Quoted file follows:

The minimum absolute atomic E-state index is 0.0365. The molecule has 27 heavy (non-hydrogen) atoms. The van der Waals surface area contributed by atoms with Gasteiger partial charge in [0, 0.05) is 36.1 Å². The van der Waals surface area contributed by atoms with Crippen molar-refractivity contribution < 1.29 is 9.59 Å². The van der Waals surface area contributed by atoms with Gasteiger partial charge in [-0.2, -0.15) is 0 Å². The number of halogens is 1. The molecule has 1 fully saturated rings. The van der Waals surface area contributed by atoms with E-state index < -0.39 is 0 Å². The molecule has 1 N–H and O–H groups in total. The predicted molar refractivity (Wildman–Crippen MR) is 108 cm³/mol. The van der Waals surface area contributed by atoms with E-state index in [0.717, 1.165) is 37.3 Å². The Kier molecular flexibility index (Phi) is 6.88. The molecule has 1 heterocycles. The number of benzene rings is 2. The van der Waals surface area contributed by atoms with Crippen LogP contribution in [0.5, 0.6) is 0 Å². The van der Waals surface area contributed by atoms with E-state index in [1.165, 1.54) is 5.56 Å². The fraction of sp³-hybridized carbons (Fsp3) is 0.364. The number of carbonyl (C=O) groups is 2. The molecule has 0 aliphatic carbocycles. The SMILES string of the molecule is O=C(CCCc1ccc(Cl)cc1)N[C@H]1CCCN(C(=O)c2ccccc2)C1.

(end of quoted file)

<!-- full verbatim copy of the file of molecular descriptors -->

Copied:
The minimum absolute atomic E-state index is 0.0365. The molecule has 27 heavy (non-hydrogen) atoms. The van der Waals surface area contributed by atoms with Gasteiger partial charge in [0, 0.05) is 36.1 Å². The van der Waals surface area contributed by atoms with Crippen molar-refractivity contribution < 1.29 is 9.59 Å². The van der Waals surface area contributed by atoms with Gasteiger partial charge in [-0.2, -0.15) is 0 Å². The number of halogens is 1. The molecule has 1 fully saturated rings. The van der Waals surface area contributed by atoms with E-state index < -0.39 is 0 Å². The molecule has 1 N–H and O–H groups in total. The predicted molar refractivity (Wildman–Crippen MR) is 108 cm³/mol. The van der Waals surface area contributed by atoms with E-state index in [0.717, 1.165) is 37.3 Å². The Kier molecular flexibility index (Phi) is 6.88. The molecule has 1 heterocycles. The number of benzene rings is 2. The van der Waals surface area contributed by atoms with Crippen LogP contribution in [0.5, 0.6) is 0 Å². The van der Waals surface area contributed by atoms with E-state index in [1.165, 1.54) is 5.56 Å². The fraction of sp³-hybridized carbons (Fsp3) is 0.364. The number of carbonyl (C=O) groups is 2. The molecule has 0 aliphatic carbocycles. The SMILES string of the molecule is O=C(CCCc1ccc(Cl)cc1)N[C@H]1CCCN(C(=O)c2ccccc2)C1.